America's oldest suit maker is shutting down after 142 years.
The owners of Hardwick Clothes told employees last week it will close down its Cleveland, Tennessee, production plant by the end of the month, closing the oldest continually operating manufacturer in Bradley County. The shutdown will mean job losses for 129 employees who work in Hardwick's 174,000-square-foot plant on Old Tasso Road.
Hardwick Tactical Corp. and Puerto Rico Industries for the Blind Corp., the nonprofit agency that bought the apparel mill nearly three years ago, filed an official notice with the Tennessee Department of Labor and Workforce Development about its plans to permanently close the plant by Sept. 30.
Douglas Berry, vice president of economic development for the Cleveland/Bradley County Chamber of Commerce, said the closing would mean "a sad day" for Cleveland.
"It did not come as a surprise given the dramatic loss of textile operations across the U.S. over the past 25 years," Berry said by phone. "Foreign competition from low-wage countries made it difficult, if not impossible, to operate in the U.S. When you factor in recent supply chain disruptions and increasing material and labor costs the business was facing, it is not hard to understand the decision, as unfortunate as it is for the community and the employees."
Founded in 1880 as the Cleveland Woolen Mills by C.L. Hardwick, Hardwick Clothes is the oldest maker of tailored clothing in America and the second-oldest business in Bradley County behind only the Cleveland Daily Banner.
The mill had shifted from making men's suits to producing uniforms for the military under the Federal Ability One program. But the costs of operations reportedly became too high to sustain the operation.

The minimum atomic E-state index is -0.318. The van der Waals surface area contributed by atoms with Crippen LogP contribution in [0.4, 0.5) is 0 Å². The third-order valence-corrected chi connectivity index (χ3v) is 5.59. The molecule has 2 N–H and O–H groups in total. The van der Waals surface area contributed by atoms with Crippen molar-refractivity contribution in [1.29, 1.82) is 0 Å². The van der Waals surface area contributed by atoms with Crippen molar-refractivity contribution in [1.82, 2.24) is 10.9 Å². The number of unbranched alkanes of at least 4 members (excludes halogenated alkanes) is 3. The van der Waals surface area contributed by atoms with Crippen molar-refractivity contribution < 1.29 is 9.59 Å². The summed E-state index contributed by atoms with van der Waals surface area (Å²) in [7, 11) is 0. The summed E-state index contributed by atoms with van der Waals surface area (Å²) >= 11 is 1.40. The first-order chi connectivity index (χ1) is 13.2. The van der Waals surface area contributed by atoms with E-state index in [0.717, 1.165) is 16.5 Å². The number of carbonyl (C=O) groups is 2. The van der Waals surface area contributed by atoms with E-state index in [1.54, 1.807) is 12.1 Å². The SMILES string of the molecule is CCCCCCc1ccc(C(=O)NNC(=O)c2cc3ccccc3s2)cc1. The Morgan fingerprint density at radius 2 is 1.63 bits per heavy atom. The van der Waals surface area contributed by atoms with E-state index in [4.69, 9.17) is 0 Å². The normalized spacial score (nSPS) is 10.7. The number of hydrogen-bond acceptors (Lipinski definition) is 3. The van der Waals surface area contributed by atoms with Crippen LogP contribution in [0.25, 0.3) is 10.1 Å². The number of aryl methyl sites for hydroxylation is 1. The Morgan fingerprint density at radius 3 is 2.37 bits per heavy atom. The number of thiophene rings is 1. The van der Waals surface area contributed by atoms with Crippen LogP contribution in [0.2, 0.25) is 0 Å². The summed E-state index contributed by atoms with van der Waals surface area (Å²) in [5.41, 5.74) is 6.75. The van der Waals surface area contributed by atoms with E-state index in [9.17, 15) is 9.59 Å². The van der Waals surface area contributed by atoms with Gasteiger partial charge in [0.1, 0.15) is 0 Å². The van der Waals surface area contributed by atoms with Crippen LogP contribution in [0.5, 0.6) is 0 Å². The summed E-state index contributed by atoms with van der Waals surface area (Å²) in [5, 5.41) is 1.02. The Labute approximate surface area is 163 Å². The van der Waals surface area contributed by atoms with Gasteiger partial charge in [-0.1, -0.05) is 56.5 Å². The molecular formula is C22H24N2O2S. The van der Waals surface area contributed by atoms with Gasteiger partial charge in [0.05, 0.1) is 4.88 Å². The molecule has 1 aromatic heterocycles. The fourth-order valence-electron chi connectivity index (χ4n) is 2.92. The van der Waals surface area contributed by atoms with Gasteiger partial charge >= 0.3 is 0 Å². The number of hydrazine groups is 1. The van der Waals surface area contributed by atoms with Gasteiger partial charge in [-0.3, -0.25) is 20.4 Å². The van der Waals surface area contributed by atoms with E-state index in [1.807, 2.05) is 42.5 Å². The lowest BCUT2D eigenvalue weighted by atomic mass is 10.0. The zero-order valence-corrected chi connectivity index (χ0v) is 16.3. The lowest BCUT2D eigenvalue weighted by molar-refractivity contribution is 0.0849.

Allan Jones, a Cleveland, Tennessee, businessman who founded the payday lender Check Into Cash, bought Hardwick Clothes out of bankruptcy for $1.9 million in 2014 and tried to revive the suit-making business with new investments and an attempt to add its own retail stores, including an outlet in the Hamilton Corner shopping center on Gunbarrel Road. Jones increased advertising to promote the Hardwick brand and hired the former head of sales at Hart Schaffner & Marx, Bruce Bellusci, to head the operations.
But by the end of 2019, Jones decided to sell Hardwick Clothing to a Puerto Rico company that had hoped to save the company and hire more workers through a federal program designed to employ disabled workers.
"We did everything we could to upgrade and keep the business going, and we hired the best team to be successful, but it's really hard to get people willing to sew these days, so we decided to sell the business to help keep it going," Jones said.
Puerto Rico Industries for the Blind shifted the apparel plant to making uniforms for the U.S. Army, but the nonprofit organization is now shutting down its operations in Cleveland.
The shutdown is the third plant closing in Southeast Tennessee in the past four months and, combined with other job cuts at U.S. Xpress Enterprises, brings the total number of layoffs in the region to more than 700 employees in the Chattanooga region since May.
Last month, Hawker Powersource, a battery production plant in Ooltewah, shut down and laid off 165 employees when its parent company decided to switch to more maintenance-free batteries made elsewhere. In June, Waupaca Foundry shut down most of its automotive castings plant in Etowah, idling 540 employees as it shifts production to other Waupaca plants. U.S. Xpress has cut 140 jobs since May to help improve its bottom line amid projections of a slower trucking market.
Tennessee's local rapid response coordinator and members of the labor department's business services team met with Hardwick managers Tuesday to discuss available options for displaced employees.
"From that meeting, they could determine a plan for the rapid response and possibly a job fair," Chris Cannon, assistant administrator for the Tennessee Department of Labor and Workforce Development, said in a statement Tuesday.
Despite the recent plant closings, unemployment in Bradley County still fell during July to 4.1%, down from 4.5% in June, according to the Tennessee Department of Labor and Workforce Development.
"The good news for the individuals losing their jobs at Hardwick is that virtually every manufacturer in the region has open positions, and they are willing to go to the employees to discuss employment opportunities," Berry said.